Not so good: AC adapter isn’t included, no footswitch connection

The Laney Mini ST-SUPERG is a super portable mini amp that packs more than a few tricks up its sleeve. This is the ideal tool for anyone who likes to experiment but has a limited budget for their amplifier.

One of the most innovative features of this clever little amplifier is the ability to utilize the Tonebridge app to emulate over 1,000 different iconic guitar tones. The amplifier connects to your smartphone or tablet using the unique Laney Smart Interface Socket. You even get a free 3-month subscription to the Tonebridge service included in the box.

Connections on this unit include a 6.3mm jack line-in, a 3.5mm jack line-in, a 3.5mm jack line out, and finally the Laney LSI connector.

Just like many of the other amps on this list, the Laney Mini ST-SUPERG runs off of six AA batteries and once again can be powered by an external AC power adapter that must be purchased separately.

Roland MICRO CUBE GX Portable Guitar Amplifier

Type: Solid State
Number of channels: 1
Total power: 3 Watts
Speaker size: 5″
Weight: 2.7kg

What’s good: Great Roland quality tone, AC adapter included in the box

Not so good: Sadly, another amp with no footswitch connector

The Roland MICRO CUBE GX is a super portable amp with a serious audio engineering pedigree. It’s ideal for anyone who demands quality on the go. This bad boy is capable of delivering everything from super clean tones to crushing metal distortion at the twist of a dial.

The free CUBE JAM app available on iPhones and iPad allows you to open up a whole host of exciting new control options for this amplifier. You can even record audio from the amp with it.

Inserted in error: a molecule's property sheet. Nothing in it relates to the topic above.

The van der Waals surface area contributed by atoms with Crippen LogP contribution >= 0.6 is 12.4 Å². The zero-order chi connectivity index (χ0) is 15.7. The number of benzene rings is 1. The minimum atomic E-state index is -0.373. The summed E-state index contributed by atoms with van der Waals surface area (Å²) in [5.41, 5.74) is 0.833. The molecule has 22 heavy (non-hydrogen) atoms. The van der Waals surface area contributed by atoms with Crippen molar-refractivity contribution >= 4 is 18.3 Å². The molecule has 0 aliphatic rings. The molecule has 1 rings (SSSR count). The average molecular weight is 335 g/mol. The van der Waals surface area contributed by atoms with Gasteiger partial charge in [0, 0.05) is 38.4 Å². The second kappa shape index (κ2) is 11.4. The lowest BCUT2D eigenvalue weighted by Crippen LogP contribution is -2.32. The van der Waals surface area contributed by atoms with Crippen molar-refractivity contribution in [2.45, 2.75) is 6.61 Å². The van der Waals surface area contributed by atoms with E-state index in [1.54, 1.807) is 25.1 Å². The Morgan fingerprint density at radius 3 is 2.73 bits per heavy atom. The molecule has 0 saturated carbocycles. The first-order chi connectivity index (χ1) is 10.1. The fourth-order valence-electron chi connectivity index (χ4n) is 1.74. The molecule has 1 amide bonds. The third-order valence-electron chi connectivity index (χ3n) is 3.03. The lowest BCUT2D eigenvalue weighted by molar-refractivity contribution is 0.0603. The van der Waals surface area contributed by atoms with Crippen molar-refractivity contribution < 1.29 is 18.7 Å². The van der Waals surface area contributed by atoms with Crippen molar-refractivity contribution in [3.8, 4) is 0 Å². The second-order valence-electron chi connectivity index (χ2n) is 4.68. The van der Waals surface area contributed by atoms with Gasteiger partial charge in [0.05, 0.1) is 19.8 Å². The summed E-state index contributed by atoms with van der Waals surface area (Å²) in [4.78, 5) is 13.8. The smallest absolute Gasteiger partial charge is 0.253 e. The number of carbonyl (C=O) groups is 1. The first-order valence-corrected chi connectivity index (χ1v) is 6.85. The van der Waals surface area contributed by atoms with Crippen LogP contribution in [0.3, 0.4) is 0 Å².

Connectivity options are basic but practical, there’s a single 1/4″ jack line-in, a single 3.5mm jack line-in, and a single 3.5mm jack headphone line out.

The Roland MICRO CUBE GX once again packs in those 6 AA batteries for power, achieving 20 hours of playing time from alkaline batteries and 25 hours from rechargeables. It can also run off mains power using an AC adapter, which Roland has been kind enough to include in the box.

Portability is excellent and there’s even a free carrying strap included with every purchase.

Fender Champion 20

Type: Solid State
Number of channels: 1
Total power: 20 Watts
Speaker size: 8″
Weight: 12 lbs

What’s good: Master of tonal versatility, you can get your cleans to sound like an acoustic guitar if you wanted to and the distortion is enough to shake the foundation of your apartment. The built-in effects are the icing on the cake with this one.

Not so good: We are certain that with a bigger speaker, things would have been much better. This amp simply is too good to be bottlenecked with an 8-inch speaker.

Fully loaded with effects and equipped with a dedicated effects knob, this 20-watt amp, packs plenty of punch. The built-in modeling features and power mean that you are going to be holding onto it for a long time.

Band practices and home gigs for your friends are not going to be a problem with this one.

All of this comes for a very sweet price. Pure tonal bliss. It’s called the ‘Champion’ for a reason!

Why are some amps better for metal music?

When it comes to getting the best out of your guitar, the amplifier you choose has an enormous effect on the quality of your music.

The reason that some amps are better for metal music usually boils down to the specific sound you want to achieve.

For example, if you want a really crunchy grinding quality to your music it’s going to mainly come down to the amp you choose.

Another thing to consider is the fact that a great quality amplifier can take even a really average guitar and produce amazing results, but a poorly made one will make your music sound terrible, regardless of the quality of your guitar.